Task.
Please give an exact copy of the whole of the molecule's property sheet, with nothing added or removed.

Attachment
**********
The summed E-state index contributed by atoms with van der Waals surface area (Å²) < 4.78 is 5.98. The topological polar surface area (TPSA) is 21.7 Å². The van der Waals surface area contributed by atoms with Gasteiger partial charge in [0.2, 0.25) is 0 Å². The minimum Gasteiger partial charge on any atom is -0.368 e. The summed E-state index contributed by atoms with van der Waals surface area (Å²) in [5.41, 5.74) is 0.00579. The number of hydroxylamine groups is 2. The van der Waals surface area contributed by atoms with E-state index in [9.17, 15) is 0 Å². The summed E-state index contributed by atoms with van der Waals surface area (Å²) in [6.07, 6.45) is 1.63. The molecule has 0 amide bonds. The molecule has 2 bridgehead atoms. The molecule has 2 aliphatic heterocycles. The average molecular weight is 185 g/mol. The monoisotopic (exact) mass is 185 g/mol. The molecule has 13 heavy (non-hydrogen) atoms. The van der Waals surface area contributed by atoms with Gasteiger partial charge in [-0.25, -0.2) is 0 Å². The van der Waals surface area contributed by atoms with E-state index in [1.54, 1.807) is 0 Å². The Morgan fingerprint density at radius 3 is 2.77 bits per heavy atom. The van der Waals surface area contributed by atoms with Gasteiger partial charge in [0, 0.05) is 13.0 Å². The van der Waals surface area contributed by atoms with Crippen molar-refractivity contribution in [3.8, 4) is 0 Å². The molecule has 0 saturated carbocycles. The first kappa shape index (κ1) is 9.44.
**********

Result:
The summed E-state index contributed by atoms with van der Waals surface area (Å²) < 4.78 is 5.98. The topological polar surface area (TPSA) is 21.7 Å². The van der Waals surface area contributed by atoms with Gasteiger partial charge in [0.2, 0.25) is 0 Å². The minimum Gasteiger partial charge on any atom is -0.368 e. The summed E-state index contributed by atoms with van der Waals surface area (Å²) in [5.41, 5.74) is 0.00579. The number of hydroxylamine groups is 2. The van der Waals surface area contributed by atoms with E-state index in [9.17, 15) is 0 Å². The summed E-state index contributed by atoms with van der Waals surface area (Å²) in [6.07, 6.45) is 1.63. The molecule has 0 amide bonds. The molecule has 2 bridgehead atoms. The molecule has 2 aliphatic heterocycles. The average molecular weight is 185 g/mol. The monoisotopic (exact) mass is 185 g/mol. The molecule has 13 heavy (non-hydrogen) atoms. The van der Waals surface area contributed by atoms with Gasteiger partial charge in [-0.25, -0.2) is 0 Å². The van der Waals surface area contributed by atoms with E-state index in [1.54, 1.807) is 0 Å². The Morgan fingerprint density at radius 3 is 2.77 bits per heavy atom. The van der Waals surface area contributed by atoms with Gasteiger partial charge in [0, 0.05) is 13.0 Å². The van der Waals surface area contributed by atoms with Crippen molar-refractivity contribution in [3.8, 4) is 0 Å². The molecule has 0 saturated carbocycles. The first kappa shape index (κ1) is 9.44.